And yes, folks, that was all just set-up to the meat of the film.

One of the great, and more fascinating, aspects of this film is how well it recreates night terrors. For those who are fortunate enough to not suffer from this particular sleep disorder, there are some distinct differences between the clinical traits of night terrors and the run-of-the-mill nightmare that are helpful to know when viewing this film.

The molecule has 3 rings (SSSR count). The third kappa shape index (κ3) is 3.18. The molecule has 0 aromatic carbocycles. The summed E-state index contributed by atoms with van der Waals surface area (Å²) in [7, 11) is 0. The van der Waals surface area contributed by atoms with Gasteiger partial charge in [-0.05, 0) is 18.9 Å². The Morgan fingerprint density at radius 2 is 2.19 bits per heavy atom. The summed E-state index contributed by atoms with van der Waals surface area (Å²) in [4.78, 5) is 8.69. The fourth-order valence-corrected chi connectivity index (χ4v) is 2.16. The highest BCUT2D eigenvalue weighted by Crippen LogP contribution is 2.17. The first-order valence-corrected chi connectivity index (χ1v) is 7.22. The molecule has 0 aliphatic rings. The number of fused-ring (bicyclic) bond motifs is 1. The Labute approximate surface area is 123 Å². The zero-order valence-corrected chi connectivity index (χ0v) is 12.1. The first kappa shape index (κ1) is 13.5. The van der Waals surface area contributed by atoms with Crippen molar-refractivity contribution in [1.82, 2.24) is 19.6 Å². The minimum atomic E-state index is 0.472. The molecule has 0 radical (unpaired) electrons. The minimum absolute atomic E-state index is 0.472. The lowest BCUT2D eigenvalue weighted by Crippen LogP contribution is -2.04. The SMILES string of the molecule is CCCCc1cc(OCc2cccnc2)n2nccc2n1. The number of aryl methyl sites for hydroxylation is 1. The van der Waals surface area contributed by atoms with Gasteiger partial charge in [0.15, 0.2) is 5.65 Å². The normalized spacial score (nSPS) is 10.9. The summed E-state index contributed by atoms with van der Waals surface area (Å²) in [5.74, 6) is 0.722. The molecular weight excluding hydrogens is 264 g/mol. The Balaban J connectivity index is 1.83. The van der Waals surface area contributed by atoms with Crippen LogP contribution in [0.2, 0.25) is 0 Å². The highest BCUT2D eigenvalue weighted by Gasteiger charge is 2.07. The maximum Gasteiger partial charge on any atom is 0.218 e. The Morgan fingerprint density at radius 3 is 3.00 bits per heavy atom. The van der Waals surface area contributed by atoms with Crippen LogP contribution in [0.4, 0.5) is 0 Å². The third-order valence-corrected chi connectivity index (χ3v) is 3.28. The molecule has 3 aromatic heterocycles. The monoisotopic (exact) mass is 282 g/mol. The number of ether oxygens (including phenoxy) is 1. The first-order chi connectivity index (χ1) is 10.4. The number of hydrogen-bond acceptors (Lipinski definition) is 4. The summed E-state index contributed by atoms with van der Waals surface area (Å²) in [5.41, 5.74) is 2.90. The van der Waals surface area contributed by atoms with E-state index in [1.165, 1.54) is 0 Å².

In a nightmare, the monster, or murderer, or whatever your antagonist-of-choice is, chases you or attacks you or appears in a dreamscape. Sometimes it might seem vaguely familiar, such as a place where you worked or maybe your old high school, but it’s completely divorced from reality. For a sufferer of night terrors, the dream action takes place in the waking environment. In other words, the monster or demon-of-the-night chases or attacks the sufferer in whatever surroundings the dreamer was in when she went to sleep. The gorilla jumps on your own bed to grab you; the vampire appears at the side of the living-room couch where you fell asleep; the monster crawls out from the under the bed in the hotel room you booked for your business trip. There is no visual separation between the dream world and the waking world.